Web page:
2018-09-27 / Front Page

Dogs of War Founder Gives Talk

By Christopher Allen


Pen with his dog, NOWZAD. Pen with his dog, NOWZAD. There is a cliché among animal lovers about adopting pets: “You don’t save pets. They save you.”

One organization that embodies this is NOWZAD, a nonprofit founded in 2007 by former Royal Marines Sgt. Pen Farthing. While on tour in Afghanistan in 2005, Farthing befriended a stray dog that he had rescued from an arranged dog fight, eventually taking the animal back to his base. When it came time to return home to Britain, Farthing knew that the animal wouldn’t have much chance at survival, so he smuggled the dog back home.

He soon realized that other service members had the same experience and that there was a need to help facilitate the reuniting of them with the stray animals that had momentarily soothed the chaos of war.

Farthing named the dog after the town in which he was found, Nawzad (also known as “Now Zad”), Afghanistan in Helmand Province. NOWZAD has now reunited over 1,200 animals with their military caretakers.


Pup rescued by soldier. Pup rescued by soldier. Farthing will be speaking at the Potter League on Oct. 3 at 5:30 p.m. The talk is titled “Dogs of War,” and precedes a fundraiser on Oct. 4 at Cappy’s Hillside Cafe, located on Memorial Boulevard.

According to Potter League board president Joan Johnson Freese, they hope to net $9,000 for NOWZAD, to help with expenses such as housing, transporting the animals, veterinary costs and running the animal rescue shelter that was created in Kabul, Afghanistan, the first of its kind in that war-torn country.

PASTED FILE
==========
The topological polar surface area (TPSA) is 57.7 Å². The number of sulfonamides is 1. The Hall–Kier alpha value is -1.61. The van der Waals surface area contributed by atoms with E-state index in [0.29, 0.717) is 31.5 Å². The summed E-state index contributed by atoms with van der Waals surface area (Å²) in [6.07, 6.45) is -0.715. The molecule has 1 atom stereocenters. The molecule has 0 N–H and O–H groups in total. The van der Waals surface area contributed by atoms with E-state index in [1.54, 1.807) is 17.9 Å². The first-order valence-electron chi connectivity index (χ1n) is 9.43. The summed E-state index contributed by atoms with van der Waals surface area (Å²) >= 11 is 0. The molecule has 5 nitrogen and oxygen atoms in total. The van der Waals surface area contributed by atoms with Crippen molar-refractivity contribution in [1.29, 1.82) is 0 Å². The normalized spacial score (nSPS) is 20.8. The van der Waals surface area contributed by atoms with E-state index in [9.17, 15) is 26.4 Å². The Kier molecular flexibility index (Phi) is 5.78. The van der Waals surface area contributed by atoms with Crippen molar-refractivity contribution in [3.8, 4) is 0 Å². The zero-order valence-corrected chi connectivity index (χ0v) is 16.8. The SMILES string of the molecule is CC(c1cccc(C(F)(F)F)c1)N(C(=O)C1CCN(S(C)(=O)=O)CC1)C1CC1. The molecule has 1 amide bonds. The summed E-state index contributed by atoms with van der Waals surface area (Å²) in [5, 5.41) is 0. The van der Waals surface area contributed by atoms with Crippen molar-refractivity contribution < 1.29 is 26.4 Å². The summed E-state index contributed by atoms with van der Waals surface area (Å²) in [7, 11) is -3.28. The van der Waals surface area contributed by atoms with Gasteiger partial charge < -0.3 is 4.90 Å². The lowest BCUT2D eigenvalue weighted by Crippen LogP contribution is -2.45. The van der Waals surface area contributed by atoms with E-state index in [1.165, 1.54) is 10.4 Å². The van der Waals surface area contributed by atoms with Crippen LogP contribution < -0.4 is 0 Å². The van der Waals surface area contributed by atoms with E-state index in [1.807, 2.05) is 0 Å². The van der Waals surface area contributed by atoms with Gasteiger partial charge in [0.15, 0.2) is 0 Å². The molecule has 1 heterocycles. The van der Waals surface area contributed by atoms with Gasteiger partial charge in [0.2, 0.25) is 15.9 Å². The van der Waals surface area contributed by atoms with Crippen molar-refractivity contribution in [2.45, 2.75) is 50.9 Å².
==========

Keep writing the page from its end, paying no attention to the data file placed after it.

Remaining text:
“The last time that they were here we raised a couple thousand dollars. We are shooting a little higher this time,” Johnson-Freese said, adding that the shelter has monthly expenses of about $3,000.

Johnson-Freese said she facilitated a “sister shelter” relationship with the NOWZAD shelter and that the Potter League has been helping fundraise for the group for years. The upcoming event will be Farthing’s second visit to Middletown.

“The Potter League works with so many different organizations locally and around the state. Well, now we are working with one in Afghanistan,” she said.

Johnson-Freese is familiar with the NOWZAD story, pointing out that the charity is helping to solve a problem that was ingrained in the country’s years-long conflict that no one seemed to be doing anything about.

“Under the Taliban, the Afghans couldn’t have pets. So, there were all of these stray animals,” she said.

The group has expanded the mission to other countries, such as Iraq and Syria. The group now rescues cats, donkeys, horses and even chickens.

Farthing has been recognized internationally, not just for saving the animals from the conflict, but for helping the soldiers who were caring for them. Indeed, some of the animals have returned to work as service companions, assisting their new owners with complications suffered as a result of their tours.

“They say that they relate to the animals because they lived through what they lived through,” Johnson-Freese said.

“[The talk] is not just about animal welfare. It’s [also] to talk about the relationship between people and animals, especially people in the military who are serving in really bad conditions. And these animals become their friends.”

The Cappy’s fundraiser will include raffles, while all of the tips received will go directly to NOWZAD.

To donate to NOWZAD, visit nowzad.com/donate, and to attend the free talk, please RSVP to potterleague.org/event/nowzaddogs of-war.

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